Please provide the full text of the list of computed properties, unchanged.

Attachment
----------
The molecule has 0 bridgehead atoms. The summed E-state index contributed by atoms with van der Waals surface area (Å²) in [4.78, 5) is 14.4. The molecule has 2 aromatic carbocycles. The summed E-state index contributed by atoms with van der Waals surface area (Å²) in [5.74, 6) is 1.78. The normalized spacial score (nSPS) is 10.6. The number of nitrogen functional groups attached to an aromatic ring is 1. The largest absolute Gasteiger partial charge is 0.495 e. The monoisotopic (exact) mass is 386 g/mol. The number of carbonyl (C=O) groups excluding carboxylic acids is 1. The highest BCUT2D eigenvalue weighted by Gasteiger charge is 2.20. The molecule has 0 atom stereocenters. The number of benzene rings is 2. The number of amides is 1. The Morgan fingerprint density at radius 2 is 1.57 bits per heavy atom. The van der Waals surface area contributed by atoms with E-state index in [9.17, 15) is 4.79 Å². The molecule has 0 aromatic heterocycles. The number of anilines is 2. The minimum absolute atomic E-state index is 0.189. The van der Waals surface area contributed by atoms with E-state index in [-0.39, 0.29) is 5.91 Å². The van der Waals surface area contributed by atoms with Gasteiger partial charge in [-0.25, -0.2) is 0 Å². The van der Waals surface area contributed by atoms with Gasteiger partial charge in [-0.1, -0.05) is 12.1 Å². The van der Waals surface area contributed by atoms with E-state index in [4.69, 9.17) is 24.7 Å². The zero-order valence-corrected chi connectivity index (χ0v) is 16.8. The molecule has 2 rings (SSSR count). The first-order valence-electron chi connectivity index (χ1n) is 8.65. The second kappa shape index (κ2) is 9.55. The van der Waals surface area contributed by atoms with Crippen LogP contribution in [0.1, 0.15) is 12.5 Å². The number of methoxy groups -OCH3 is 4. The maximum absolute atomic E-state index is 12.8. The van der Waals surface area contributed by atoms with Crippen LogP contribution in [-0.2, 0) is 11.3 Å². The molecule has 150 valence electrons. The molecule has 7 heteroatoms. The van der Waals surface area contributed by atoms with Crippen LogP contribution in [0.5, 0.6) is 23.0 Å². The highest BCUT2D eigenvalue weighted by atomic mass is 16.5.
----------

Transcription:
The molecule has 0 bridgehead atoms. The summed E-state index contributed by atoms with van der Waals surface area (Å²) in [4.78, 5) is 14.4. The molecule has 2 aromatic carbocycles. The summed E-state index contributed by atoms with van der Waals surface area (Å²) in [5.74, 6) is 1.78. The normalized spacial score (nSPS) is 10.6. The number of nitrogen functional groups attached to an aromatic ring is 1. The largest absolute Gasteiger partial charge is 0.495 e. The monoisotopic (exact) mass is 386 g/mol. The number of carbonyl (C=O) groups excluding carboxylic acids is 1. The highest BCUT2D eigenvalue weighted by Gasteiger charge is 2.20. The molecule has 0 atom stereocenters. The number of benzene rings is 2. The number of amides is 1. The Morgan fingerprint density at radius 2 is 1.57 bits per heavy atom. The van der Waals surface area contributed by atoms with E-state index in [9.17, 15) is 4.79 Å². The molecule has 0 aromatic heterocycles. The number of anilines is 2. The minimum absolute atomic E-state index is 0.189. The van der Waals surface area contributed by atoms with E-state index in [-0.39, 0.29) is 5.91 Å². The van der Waals surface area contributed by atoms with Gasteiger partial charge in [-0.25, -0.2) is 0 Å². The van der Waals surface area contributed by atoms with Gasteiger partial charge in [-0.1, -0.05) is 12.1 Å². The van der Waals surface area contributed by atoms with E-state index in [4.69, 9.17) is 24.7 Å². The zero-order valence-corrected chi connectivity index (χ0v) is 16.8. The molecule has 2 rings (SSSR count). The first-order valence-electron chi connectivity index (χ1n) is 8.65. The second kappa shape index (κ2) is 9.55. The van der Waals surface area contributed by atoms with Crippen LogP contribution in [0.1, 0.15) is 12.5 Å². The number of methoxy groups -OCH3 is 4. The maximum absolute atomic E-state index is 12.8. The van der Waals surface area contributed by atoms with Crippen LogP contribution in [-0.2, 0) is 11.3 Å². The molecule has 150 valence electrons. The molecule has 7 heteroatoms. The van der Waals surface area contributed by atoms with Crippen LogP contribution in [0.5, 0.6) is 23.0 Å². The highest BCUT2D eigenvalue weighted by atomic mass is 16.5.